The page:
September 3, 2016
Our second port. The capital of Alaska is located where you might forget that it’s still Alaska. Only accessible by boat or plane (there isn’t a single road connecting it to any part of Alaska or North America), this remote city has a population of 32,000 and is ranked 3rd on most populated cities in Alaska. Even with that small population it is still the second largest city in the United States by area. The people of Alaska wanted to move the capital for years, but then as soon as they realized the cost of moving it, they voted against it. So it stays put in one of the most beautiful places in the U.S. While we were there, the capital building was under renovations so we weren’t able to tour. It was a quiet city, with more tourist type shops near the port.
The first excursion of the day was my mom, Kevin and I took a tour to a summer dog sledding camp. So so so much fun, I didn’t want to leave. There were four groups, all separated by color. The handlers were all working to save money to hopefully at some point race the Iditarod. The race across Alaska. You can read more about the Iditarod here: Iditarod
Sled dogs are a huge part of Alaskan history and survival during some of their harsh winters. Balto, is probably one of the most famous sled dogs. He was the leader of the team that brought medicine to children in Nome, Alaska that were there was a serious diphtheria epidemic.
Our musher let us play with his dogs and then we got to see them in action during a summer exercise run. They don’t run that long or that far due to the heat. It was about 60 degrees when we were there and it was way too hot for them. Ideal running temperature is about -10 degrees and at that ideal temperature they can run up to 100 miles in a day. The dogs were surprisingly small. On average they were about 45 lbs and a mix of a lot of different breeds. He showed us pictures and some of his gear from his Iditarod run. These were the boots that he had to wear and he still got frost bit!
Finishers are awarded a belt buckle. He was proud of that belt buckle and called it his $50,000 buckle because that is how much it costs to enter and to run the race with up to 21 dogs over 1100 miles in potentially -100 degree weather. The mushers live and breath their dogs. There can be multiple generations to a team. We had grandma, mom and son during our exercise run. The dogs love what they do, they love to work. They are highly competitive and always think that they should be picked to go on each run. As soon as the first dog was chosen the rest went crazy. It takes a couple of them to get them clipped in to do the run as they dance all around and immediately start to pull. After awhile, a couple of them rested in the sun, satisfied that they were still one of the ones chosen.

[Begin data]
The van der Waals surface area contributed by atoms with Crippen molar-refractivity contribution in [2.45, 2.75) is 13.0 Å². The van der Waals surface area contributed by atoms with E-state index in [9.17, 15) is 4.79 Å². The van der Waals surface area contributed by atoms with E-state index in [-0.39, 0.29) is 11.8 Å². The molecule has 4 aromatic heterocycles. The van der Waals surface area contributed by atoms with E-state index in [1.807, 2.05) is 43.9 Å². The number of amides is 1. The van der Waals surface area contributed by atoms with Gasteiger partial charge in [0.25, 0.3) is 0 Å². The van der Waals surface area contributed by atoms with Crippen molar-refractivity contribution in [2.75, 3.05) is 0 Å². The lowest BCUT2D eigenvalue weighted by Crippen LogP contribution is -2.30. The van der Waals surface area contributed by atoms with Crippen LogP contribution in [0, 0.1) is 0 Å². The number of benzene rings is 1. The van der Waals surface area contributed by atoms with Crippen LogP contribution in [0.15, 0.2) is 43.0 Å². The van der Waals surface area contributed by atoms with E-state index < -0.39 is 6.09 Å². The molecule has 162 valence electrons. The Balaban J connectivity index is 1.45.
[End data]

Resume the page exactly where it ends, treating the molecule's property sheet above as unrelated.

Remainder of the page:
The lead dog is usually the prized dog, the one that follows the commands of the musher the best. There is a deep connection there. Dogs have saved their mushers lives. It was incredible how on an instant they would listen to the musher when he would give a command to turn left (haw) or right (gee). The only thing the musher would say to start running was “alright” and we were gone!
And then there was a puppy!
Unfortunately it was time to go.
The second excursion, Kevin and Phil went salmon fishing. It was a bit late in the season so none of the boats caught a single fish. Small fail on princess cruises part, but at least the scenery and the company was good! The boat left from Auke Bay and we fished in between Douglas Island and Admiralty Island (this island is supposed to have the highest concentration of grizzly bears on in).
While the guys were fishing my mom and I decided to walk the town.
Fun fact: A large bronze statue of pelicans that was to be shipped to Florida, stands in front of the Federal Building here in Juneau. Pelicans are not indigenous to Alaska and their statue of an eagle was delivered to Florida.
The docks are long here and on them there is a tribute to a dog named Patsy Ann. She was an English bull terrier brought from Oregon to Juneau in 1929. She was meant to be a family dog, but liked wandering the town much more. Steamships that were used in that time did not arrive on a schedule. The town knew that a ship was coming when Patsy Ann would head to the docks. The interesting thing about Patsy Ann was that she was deaf from birth but could still send when a ship would arrive and which dock it would arrive at. Even if the people of the town would congregate at a different dock she knew the correct one.
We also ventured to the St. Nicholas Russian Orthodox Church in town. This was my mom’s must do. There was a nice man there that showed us around the church and told us that a lot of the crew from ships come for service when they can. The Tlingit people started this church. It was very small but once a week they had a service in Tlingit.
We got back on the boat in time to see Libby Riddles speak. She was the first woman to win the Iditarod at the age of 28. After a quick talk we were back at sea.